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From a catalog that sheds new light on black models of mid-19th-century French painting to a collection of mid-1980s art criticism by the novelist and playwright Gary Indiana, the best art books of the past year provided a balm for turbulent times. Below, the New York Times’s art critics choose some of their favorites.

The histories of art are always in motion if you look hard enough. This year it didn’t take much looking to see waves being made by several books and catalogs that delved deeper into familiar areas or pioneered new ones, adding some euphoria to our blighted moment.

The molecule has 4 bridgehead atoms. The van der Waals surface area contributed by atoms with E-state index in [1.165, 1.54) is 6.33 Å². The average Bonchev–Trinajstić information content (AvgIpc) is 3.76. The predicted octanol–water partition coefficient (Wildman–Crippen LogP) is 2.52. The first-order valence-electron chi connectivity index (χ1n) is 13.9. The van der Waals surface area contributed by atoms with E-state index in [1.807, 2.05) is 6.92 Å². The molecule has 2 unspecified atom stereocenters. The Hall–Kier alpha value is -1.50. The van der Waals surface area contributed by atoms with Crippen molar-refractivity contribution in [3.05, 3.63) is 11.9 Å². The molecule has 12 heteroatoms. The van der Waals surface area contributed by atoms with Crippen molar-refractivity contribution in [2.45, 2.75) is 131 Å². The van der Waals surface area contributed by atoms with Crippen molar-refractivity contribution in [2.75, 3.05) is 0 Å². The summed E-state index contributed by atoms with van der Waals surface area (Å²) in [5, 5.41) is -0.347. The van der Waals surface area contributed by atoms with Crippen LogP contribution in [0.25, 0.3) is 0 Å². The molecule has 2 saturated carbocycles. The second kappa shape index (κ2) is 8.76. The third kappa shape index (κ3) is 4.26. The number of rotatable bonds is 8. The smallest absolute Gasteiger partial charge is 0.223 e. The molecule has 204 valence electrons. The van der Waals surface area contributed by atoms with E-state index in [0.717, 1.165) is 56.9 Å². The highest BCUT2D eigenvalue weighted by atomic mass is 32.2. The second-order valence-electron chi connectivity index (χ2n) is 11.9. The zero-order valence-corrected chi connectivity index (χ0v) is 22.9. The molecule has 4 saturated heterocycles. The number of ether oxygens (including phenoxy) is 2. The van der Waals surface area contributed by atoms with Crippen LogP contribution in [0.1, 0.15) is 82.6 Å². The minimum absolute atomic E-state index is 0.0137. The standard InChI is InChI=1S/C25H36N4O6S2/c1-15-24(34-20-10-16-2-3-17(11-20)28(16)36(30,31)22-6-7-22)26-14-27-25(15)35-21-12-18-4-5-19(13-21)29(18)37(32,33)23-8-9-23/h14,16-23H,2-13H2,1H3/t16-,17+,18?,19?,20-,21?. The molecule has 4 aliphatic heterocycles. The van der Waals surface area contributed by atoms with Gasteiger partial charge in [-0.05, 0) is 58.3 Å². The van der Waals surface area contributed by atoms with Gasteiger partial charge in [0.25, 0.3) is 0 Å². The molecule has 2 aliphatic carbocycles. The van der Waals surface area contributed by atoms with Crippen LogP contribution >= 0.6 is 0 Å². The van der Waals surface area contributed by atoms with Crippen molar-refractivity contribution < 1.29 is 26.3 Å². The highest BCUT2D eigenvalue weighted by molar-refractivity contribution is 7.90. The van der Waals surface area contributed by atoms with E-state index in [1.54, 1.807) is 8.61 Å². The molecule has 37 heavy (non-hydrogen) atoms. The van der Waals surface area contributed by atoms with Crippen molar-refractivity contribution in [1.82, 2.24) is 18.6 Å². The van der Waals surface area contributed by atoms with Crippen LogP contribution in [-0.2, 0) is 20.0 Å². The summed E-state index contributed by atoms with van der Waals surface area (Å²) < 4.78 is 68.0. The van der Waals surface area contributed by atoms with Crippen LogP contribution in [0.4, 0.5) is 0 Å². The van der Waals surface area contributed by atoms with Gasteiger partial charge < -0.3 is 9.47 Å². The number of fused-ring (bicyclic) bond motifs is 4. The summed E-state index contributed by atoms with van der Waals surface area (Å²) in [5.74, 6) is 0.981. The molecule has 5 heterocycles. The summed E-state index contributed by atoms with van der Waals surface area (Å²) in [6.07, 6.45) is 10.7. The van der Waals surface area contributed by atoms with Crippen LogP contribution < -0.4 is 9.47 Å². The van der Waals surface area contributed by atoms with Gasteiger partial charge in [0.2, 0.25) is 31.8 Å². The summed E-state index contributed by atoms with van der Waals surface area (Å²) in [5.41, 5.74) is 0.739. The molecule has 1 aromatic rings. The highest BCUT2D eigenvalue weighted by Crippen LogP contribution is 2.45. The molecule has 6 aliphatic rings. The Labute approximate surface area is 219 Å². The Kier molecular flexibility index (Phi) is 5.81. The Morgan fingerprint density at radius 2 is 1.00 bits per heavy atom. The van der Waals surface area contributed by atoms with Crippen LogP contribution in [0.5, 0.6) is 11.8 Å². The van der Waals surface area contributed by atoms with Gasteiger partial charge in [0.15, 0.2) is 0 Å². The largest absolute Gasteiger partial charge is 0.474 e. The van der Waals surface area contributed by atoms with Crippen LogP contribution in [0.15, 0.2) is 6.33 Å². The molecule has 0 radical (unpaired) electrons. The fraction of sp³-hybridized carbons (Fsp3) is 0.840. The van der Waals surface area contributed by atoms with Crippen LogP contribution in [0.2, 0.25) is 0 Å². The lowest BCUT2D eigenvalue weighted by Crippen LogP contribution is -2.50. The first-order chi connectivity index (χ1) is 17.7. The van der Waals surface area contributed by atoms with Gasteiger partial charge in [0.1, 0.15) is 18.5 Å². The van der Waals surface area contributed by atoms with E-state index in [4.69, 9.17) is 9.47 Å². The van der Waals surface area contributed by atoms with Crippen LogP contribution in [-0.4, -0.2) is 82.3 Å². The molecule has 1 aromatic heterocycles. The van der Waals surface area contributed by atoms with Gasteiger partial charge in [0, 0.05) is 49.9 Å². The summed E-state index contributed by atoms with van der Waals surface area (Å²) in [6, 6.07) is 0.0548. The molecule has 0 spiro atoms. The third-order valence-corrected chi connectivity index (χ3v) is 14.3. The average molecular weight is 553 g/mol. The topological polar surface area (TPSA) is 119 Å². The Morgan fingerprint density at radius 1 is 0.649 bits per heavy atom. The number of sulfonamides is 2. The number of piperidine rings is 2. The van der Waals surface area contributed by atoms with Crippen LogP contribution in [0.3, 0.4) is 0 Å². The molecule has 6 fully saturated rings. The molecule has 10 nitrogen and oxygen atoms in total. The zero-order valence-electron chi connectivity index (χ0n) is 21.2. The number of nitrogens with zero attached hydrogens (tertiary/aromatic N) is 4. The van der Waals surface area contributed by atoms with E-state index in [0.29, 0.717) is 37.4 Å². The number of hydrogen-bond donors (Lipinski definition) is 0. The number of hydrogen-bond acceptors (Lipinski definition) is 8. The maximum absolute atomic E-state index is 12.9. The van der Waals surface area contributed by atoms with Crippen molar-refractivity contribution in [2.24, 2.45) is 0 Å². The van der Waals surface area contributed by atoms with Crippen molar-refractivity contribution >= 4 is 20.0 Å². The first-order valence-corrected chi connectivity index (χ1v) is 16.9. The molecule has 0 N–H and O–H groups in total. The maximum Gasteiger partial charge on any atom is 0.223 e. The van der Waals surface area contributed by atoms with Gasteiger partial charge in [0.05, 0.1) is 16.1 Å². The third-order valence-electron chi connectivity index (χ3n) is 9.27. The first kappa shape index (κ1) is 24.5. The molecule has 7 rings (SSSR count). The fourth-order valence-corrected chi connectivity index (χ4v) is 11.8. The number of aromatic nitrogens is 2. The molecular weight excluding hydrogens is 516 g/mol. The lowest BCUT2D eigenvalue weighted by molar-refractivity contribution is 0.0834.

Hairy Who? 1966-1969, edited by Thea Liberty Nichols, Mark Pascale and Ann Goldstein (Yale University Press). With its quizzical title, this substantial catalog, like its exhibition (through Jan. 6) at the Art Institute of Chicago, sorts out who was and was not Hairy Who, those six subversive Chicago artists who exhibited together under its rubric for four short years mostly at the Hyde Park Art Center. Led by Karl Wirsum and Jim Nutt, they wreaked havoc with various norms of art, society and gallery presentation. As their ranks expanded to include Roger Brown, Christina Ramberg and Ed Paschke, their cohort became known as the Chicago Imagists and the rest is finally, after an unconscionable delay, beginning to be history.

– Roberta Smith

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